Julie’s subject line was a grabber for me: Reiko Nagumo “We’ll Meet Again.” Her message was short:
“Here is the link to the We’ll Meet Again website and Reiko’s story is highlighted further down the page. I encourage you to tune in at 8:00 (EST and PST) and 7:00 (CST) on your local PBS station. It’s an amazing story about an amazing woman.”
We’ll Meet Again is a new PBS series produced and hosted by veteran journalist Ann Curry. The six-part series documents reunions between people whose lives were suddenly disrupted by historic events such as war. Episode 1 features Reiko Nagumo and her childhood friend Mary Frances, who, following the bombing of Pearl Harbor, stood up for Reiko when no one else would.
I have blogged before about Time of Remembrance, an oral histories project I co-direct for my district with my colleague Kathleen Watt. We had the privilege of interviewing Reiko 12 years ago. Her interview is one I often share with elementary students. I especially want them to know about Reiko’s friendship with Mary Frances (clip 2, 04:52). It’s a beautiful example of what can happen when a single person crosses the line (or playground) to extend a simple act of kindness to someone in need.
The high quality of the interviews (PBS quality, if I say so myself) are the result of our partnership with the Sacramento Educational Cable Consortium (SECC). We are incredibly grateful to the talent and project dedication of SECC videographer Doug Niva.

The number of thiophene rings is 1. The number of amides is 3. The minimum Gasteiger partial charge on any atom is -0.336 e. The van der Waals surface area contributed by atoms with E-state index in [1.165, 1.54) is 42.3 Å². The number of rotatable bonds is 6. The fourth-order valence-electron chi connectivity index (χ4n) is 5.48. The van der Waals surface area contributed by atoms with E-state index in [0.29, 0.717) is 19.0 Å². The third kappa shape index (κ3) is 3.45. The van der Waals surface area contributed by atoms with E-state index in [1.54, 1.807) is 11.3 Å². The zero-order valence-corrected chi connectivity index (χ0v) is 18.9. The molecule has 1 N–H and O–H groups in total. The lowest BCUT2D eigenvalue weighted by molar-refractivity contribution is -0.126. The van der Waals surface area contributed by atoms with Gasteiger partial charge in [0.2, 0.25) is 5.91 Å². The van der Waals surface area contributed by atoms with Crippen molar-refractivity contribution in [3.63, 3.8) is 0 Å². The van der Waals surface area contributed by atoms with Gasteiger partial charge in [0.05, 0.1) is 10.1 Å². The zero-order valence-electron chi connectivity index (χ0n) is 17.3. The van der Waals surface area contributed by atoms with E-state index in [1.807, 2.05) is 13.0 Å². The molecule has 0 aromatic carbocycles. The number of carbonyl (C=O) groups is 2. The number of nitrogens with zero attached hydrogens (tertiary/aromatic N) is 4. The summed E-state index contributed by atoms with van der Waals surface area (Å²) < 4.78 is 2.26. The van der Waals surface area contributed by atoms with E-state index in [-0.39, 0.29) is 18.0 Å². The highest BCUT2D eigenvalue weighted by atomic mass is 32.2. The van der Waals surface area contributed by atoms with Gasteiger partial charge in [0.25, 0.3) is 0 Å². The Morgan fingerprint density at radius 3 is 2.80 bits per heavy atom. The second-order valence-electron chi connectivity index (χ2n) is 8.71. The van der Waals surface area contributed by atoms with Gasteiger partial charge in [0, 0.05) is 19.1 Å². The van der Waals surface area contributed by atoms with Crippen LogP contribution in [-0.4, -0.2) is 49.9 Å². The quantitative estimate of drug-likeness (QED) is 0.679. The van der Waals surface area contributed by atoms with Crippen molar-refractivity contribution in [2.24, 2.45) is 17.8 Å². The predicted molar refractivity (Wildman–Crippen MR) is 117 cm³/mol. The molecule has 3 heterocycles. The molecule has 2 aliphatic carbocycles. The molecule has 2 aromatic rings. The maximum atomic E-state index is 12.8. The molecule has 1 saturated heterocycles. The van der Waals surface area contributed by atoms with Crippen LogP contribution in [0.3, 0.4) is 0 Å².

Several years ago, following a 3-day trip to the Manzanar internment camp, Doug suggested that we make a short documentary to introduce people to our growing collection of interviews. I’m American Too – A Story from Behind the Fences (16 minutes) includes snippets of Reiko’s interview, along with other internees, whose lives were also overnight and forever changed by Executive Order 9066.
Today, the Time of Remembrance project also includes a Vietnam War section, in which we’ve attempted to capture a little known story: the Secret War in Laos. For a quick overview, watch our 4-minute introduction:
Based on the impact of Reiko’s interview, and in every interview since hers, we always end with the same question: Can you think back to a time in your life (facing exclusion and forces removal, surviving in internment and refugee camps, starting the first day of school in a new country, etc.) when there was someone who stood up for you, making whatever challenges you were dealing with a little easier to cope with?
We are firm believers in the power of a single upstander to make a profound difference in someone’s life – or even change the course of history – and that “it is small things that allow bigger things to happen” (Sam Edleman, Holocaust historian).
January has been a painful month in my district due to a number of racist incidents, which have been widely publicized through local and national media. In an attempt to build student awareness on the exponential negative impact of bystanders, be it face-to-face or online, we invite students across the district, nation, and globe to contribute to our Upstanders, Not Bystanders VoiceThread. We started this VoiceThread a few years ago, and have had an amazing range of contributors, from kindergarten students to humanitarian Carl Wilkens. And, yes, Reiko Nagumo has already shared on the Voice Thread.